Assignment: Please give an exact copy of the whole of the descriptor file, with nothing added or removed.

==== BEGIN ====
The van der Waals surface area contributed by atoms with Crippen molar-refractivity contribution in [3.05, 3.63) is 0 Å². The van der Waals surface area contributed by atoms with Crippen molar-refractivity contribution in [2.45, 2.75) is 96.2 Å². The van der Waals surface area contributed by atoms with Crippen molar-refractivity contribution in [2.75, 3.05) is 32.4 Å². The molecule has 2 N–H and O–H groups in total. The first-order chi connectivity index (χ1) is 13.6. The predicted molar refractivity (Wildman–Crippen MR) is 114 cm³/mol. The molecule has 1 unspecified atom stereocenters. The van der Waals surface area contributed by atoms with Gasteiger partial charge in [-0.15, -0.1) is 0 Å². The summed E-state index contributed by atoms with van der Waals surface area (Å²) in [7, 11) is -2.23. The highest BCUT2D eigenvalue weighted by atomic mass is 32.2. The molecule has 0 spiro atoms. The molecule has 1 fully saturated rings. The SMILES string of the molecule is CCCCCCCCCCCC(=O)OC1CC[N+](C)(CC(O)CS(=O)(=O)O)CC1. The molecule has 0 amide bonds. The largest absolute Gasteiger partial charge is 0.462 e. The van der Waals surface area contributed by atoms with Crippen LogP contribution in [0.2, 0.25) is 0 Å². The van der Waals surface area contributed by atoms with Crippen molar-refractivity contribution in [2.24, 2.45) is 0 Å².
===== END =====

The van der Waals surface area contributed by atoms with Crippen molar-refractivity contribution in [3.05, 3.63) is 0 Å². The van der Waals surface area contributed by atoms with Crippen molar-refractivity contribution in [2.45, 2.75) is 96.2 Å². The van der Waals surface area contributed by atoms with Crippen molar-refractivity contribution in [2.75, 3.05) is 32.4 Å². The molecule has 2 N–H and O–H groups in total. The first-order chi connectivity index (χ1) is 13.6. The predicted molar refractivity (Wildman–Crippen MR) is 114 cm³/mol. The molecule has 1 unspecified atom stereocenters. The van der Waals surface area contributed by atoms with Gasteiger partial charge in [-0.15, -0.1) is 0 Å². The summed E-state index contributed by atoms with van der Waals surface area (Å²) in [7, 11) is -2.23. The highest BCUT2D eigenvalue weighted by atomic mass is 32.2. The molecule has 0 spiro atoms. The molecule has 1 fully saturated rings. The SMILES string of the molecule is CCCCCCCCCCCC(=O)OC1CC[N+](C)(CC(O)CS(=O)(=O)O)CC1. The molecule has 0 amide bonds. The largest absolute Gasteiger partial charge is 0.462 e. The van der Waals surface area contributed by atoms with Crippen LogP contribution in [0.2, 0.25) is 0 Å². The van der Waals surface area contributed by atoms with Crippen molar-refractivity contribution in [2.24, 2.45) is 0 Å².